The first step in making the switch is to begin transitioning pasture and cropland. Remember that this step may take as long as 36 months if the land is not already certified organic. While implementing this step, farmers have time to think through and create their required Organic System Plan, talk with a certifier and start thinking through policies and procedures to be implemented, and develop a good recordkeeping system.
Farmers who don't have the acreage, or the right locale to grow feed, need to start looking for feeds that are grown organically or made with organic ingredients. Although this may be an insurmountable barrier for some, one alternative is to use as many certified organic ingredients as possible, and then find ;'no spray" ingredients to make up the rest of the feed. Although this will prevent organic certification, it will still be a good marketing point for sales and can possibly help a farmer obtain a higher price for milk and dairy products. It also can be a positive first step for future certified organic production, because we can expect more feed producers to switch to organic.
ATTRA--National Sustainable Agriculture Information Service has a helpful publication for educating farmers regarding organic pastures, Pastures: Going Organic. It can be obtained free of charge at http://attra.ncat.org/attra-pub/PDF/pastures_organic.pdf. This publication discusses all issues relevant to organic pasture for goats and other livestock to be certified organic, including fence construction.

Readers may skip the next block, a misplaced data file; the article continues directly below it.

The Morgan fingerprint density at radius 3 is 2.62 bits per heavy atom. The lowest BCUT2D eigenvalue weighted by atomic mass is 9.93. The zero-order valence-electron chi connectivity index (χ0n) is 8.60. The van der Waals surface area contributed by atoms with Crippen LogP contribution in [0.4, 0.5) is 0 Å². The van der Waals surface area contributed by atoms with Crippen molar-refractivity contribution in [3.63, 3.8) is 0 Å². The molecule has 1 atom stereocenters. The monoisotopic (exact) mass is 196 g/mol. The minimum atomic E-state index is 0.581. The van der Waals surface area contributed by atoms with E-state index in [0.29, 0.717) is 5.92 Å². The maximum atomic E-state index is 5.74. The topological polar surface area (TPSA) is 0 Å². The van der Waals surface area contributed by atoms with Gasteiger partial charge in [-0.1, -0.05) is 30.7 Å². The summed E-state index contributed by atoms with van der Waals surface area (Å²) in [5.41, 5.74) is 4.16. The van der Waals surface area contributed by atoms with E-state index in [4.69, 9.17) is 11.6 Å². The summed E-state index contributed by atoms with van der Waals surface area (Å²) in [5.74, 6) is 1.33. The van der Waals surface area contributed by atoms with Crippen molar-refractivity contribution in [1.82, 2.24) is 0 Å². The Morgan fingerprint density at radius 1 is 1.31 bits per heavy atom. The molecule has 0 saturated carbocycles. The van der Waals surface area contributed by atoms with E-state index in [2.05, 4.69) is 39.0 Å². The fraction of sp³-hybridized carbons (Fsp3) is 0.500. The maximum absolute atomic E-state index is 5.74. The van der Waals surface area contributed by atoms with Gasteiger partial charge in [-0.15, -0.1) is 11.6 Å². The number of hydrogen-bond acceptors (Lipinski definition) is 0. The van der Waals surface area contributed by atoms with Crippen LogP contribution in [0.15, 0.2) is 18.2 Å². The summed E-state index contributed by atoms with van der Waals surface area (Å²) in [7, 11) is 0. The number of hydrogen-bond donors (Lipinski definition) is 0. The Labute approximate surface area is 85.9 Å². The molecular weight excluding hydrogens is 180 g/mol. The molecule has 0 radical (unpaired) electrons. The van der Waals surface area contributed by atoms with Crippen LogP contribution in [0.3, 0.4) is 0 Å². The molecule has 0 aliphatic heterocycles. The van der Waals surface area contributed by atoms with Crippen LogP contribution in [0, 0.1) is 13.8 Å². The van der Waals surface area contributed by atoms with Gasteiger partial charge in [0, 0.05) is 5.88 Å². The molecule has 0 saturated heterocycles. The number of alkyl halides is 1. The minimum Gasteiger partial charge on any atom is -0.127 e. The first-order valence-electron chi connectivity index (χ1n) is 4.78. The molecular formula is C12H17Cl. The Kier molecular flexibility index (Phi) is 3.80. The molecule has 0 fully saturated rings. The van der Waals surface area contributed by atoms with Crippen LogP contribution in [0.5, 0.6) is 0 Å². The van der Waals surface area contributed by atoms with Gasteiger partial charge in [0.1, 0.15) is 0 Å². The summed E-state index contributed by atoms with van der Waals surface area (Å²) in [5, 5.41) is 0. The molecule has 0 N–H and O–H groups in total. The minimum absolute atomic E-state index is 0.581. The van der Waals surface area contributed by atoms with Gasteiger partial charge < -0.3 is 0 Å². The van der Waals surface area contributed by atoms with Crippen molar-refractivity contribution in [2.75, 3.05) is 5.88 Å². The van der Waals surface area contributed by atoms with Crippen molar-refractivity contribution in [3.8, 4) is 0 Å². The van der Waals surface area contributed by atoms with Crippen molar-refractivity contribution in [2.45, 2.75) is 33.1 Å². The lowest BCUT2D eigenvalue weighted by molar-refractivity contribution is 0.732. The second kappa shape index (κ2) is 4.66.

Organic Milk Requirements
* Produced by farmers who emphasize the use of renewable resources and the conservation of soil and water to enhance environmental quality for future generations
* From goats that are given no antibiotics or growth hormones
* Produced without using most conventional pesticides; fertilizers made with synthetic ingredients or sewage sludge; bioengineering; or ionizing radiation
* Farm where goat milk is produced is inspected and certified by a government agent to make sure the farmer is following all the rules necessary to meet USDA organic standards
* Companies that handle or process the milk before it gets to the local supermarket or restaurant must be certified organic
Source: USDA Consumer Brochure: Organic Food Standards and Labels: The Facts
Cheryl K. Smith has raised miniature dairy goats since 1998. She is the author of Goat Health Care (Karmadillo Press, 2008) and Raising Goats for Dummies, available from the Countryside Bookstore.
|Printer friendly Cite/link Email Feedback|
|Title Annotation:||The goat barn|
|Author:||Smith, Cheryl K.|
|Publication:||Countryside & Small Stock Journal|
|Date:||Feb 26, 2011|
|Previous Article:||Basic maintenance will add years to your expensive equipment: here are a few reminders.|
|Next Article:||Q fever: a disease we definitely don't need.|